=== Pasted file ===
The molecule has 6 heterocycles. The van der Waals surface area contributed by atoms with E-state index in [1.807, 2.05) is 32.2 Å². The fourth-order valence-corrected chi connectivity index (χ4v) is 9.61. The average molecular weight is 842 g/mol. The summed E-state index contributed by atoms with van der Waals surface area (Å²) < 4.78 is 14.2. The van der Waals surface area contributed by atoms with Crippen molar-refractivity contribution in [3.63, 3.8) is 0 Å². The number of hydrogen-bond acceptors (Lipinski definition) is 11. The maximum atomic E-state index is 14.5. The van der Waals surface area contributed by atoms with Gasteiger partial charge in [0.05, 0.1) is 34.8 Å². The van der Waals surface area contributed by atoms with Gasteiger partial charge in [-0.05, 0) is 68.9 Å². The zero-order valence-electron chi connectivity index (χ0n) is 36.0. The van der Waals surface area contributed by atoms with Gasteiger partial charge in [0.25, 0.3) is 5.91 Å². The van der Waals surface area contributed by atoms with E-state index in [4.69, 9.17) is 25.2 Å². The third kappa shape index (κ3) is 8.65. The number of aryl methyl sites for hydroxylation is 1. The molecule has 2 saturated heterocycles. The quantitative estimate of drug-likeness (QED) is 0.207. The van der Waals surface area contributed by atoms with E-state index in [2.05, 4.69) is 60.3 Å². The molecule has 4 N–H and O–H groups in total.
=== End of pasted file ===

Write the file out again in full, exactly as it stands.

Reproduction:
The molecule has 6 heterocycles. The van der Waals surface area contributed by atoms with E-state index in [1.807, 2.05) is 32.2 Å². The fourth-order valence-corrected chi connectivity index (χ4v) is 9.61. The average molecular weight is 842 g/mol. The summed E-state index contributed by atoms with van der Waals surface area (Å²) < 4.78 is 14.2. The van der Waals surface area contributed by atoms with Crippen molar-refractivity contribution in [3.63, 3.8) is 0 Å². The number of hydrogen-bond acceptors (Lipinski definition) is 11. The maximum atomic E-state index is 14.5. The van der Waals surface area contributed by atoms with Gasteiger partial charge in [0.05, 0.1) is 34.8 Å². The van der Waals surface area contributed by atoms with Gasteiger partial charge in [-0.05, 0) is 68.9 Å². The zero-order valence-electron chi connectivity index (χ0n) is 36.0. The van der Waals surface area contributed by atoms with Gasteiger partial charge in [0.25, 0.3) is 5.91 Å². The van der Waals surface area contributed by atoms with E-state index in [4.69, 9.17) is 25.2 Å². The third kappa shape index (κ3) is 8.65. The number of aryl methyl sites for hydroxylation is 1. The molecule has 2 saturated heterocycles. The quantitative estimate of drug-likeness (QED) is 0.207. The van der Waals surface area contributed by atoms with E-state index in [2.05, 4.69) is 60.3 Å². The molecule has 4 N–H and O–H groups in total.